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Why don’t you have separate sick and well waiting rooms?

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Written by Suzanne Berman MD. Dr. Berman is a practicing general pediatrician in rural Tennessee.

We’re occasionally asked by families why we don’t have separate waiting rooms for sick and well patients.  It’s a good question, especially given that many pediatric offices are designed this way.  There are several reasons why we chose not to do this.

 What ‘s a “sick” visit vs. a “well” visit?  

The first problem is one of definition.   While some kids are very clearly sick and other kids are clearly well, many of the visits we do don’t fit nearly into one category or another.  Is a depressed teenager “sick” or “well” ?

What about a 4 year old with a possible urinary tract infection?   An infant who’s not gaining weight?  An 8-year-old with belly pain?   A better way to separate the waiting rooms would be a “contagious” waiting room and a “noncontagious” waiting room.

However…

Parents often don’t know whether a child is contagious or not when they check in.  

We don’t expect them to be – that’s our job.   If a child comes in with a new rash, it might be eczema (not contagious at all), chickenpox (very contagious), or ringworm (only very mildly contagious, and certainly not enough to keep them out of school or sports.)   Fifth disease is contagious and causes a rash – but once the rash appears, the child is no longer contagious.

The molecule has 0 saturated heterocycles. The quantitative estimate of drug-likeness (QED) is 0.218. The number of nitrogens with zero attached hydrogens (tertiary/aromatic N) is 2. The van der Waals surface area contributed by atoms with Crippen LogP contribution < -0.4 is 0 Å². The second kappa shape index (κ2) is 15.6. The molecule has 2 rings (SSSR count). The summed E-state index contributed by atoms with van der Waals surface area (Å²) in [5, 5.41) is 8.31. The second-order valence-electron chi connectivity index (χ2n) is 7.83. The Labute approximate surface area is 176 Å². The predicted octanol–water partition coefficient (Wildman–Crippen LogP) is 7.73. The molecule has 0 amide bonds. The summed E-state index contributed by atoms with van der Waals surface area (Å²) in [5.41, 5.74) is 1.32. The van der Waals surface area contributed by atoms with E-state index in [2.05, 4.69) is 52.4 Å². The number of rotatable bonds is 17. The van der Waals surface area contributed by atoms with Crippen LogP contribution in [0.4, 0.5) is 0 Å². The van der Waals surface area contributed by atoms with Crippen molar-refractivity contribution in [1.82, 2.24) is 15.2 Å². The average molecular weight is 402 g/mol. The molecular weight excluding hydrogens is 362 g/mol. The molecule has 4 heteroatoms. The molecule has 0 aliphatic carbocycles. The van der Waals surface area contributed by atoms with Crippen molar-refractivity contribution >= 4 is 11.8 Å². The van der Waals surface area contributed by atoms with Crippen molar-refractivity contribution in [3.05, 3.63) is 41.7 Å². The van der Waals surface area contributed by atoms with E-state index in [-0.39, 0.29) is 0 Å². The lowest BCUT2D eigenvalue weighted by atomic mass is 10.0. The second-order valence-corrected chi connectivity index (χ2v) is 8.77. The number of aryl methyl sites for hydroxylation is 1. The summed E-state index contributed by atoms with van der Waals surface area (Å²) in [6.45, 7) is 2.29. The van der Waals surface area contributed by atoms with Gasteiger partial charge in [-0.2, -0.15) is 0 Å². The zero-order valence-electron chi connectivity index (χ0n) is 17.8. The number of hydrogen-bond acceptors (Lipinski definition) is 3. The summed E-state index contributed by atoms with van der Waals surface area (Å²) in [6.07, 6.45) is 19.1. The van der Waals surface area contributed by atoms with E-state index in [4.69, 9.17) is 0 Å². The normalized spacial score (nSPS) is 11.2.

Knowing whether the child is contagious (and how contagious, and for how long) first requires a medical evaluation – and that happens after the child has been brought back, not in the waiting room.

What about siblings? 

We often see double or triple appointments in a family.   If Dad brings in a 6-month-old baby for a checkup (a well visit) and his two year old sister for a cough (a sick visit), what side of the waiting room should the whole family sit on?

We could put the well baby on the sick side (since he’s already been exposed to the two year old’s illness, presumably), or we could put the sick child on the well side (to keep the well baby well.)   There’s no good answer.

And I can’t put a number on the times I’ve seen a well child who was accompanied by a parent who was coughing and sneezing uncontrollably.

It actually can make crowding in the waiting room worse.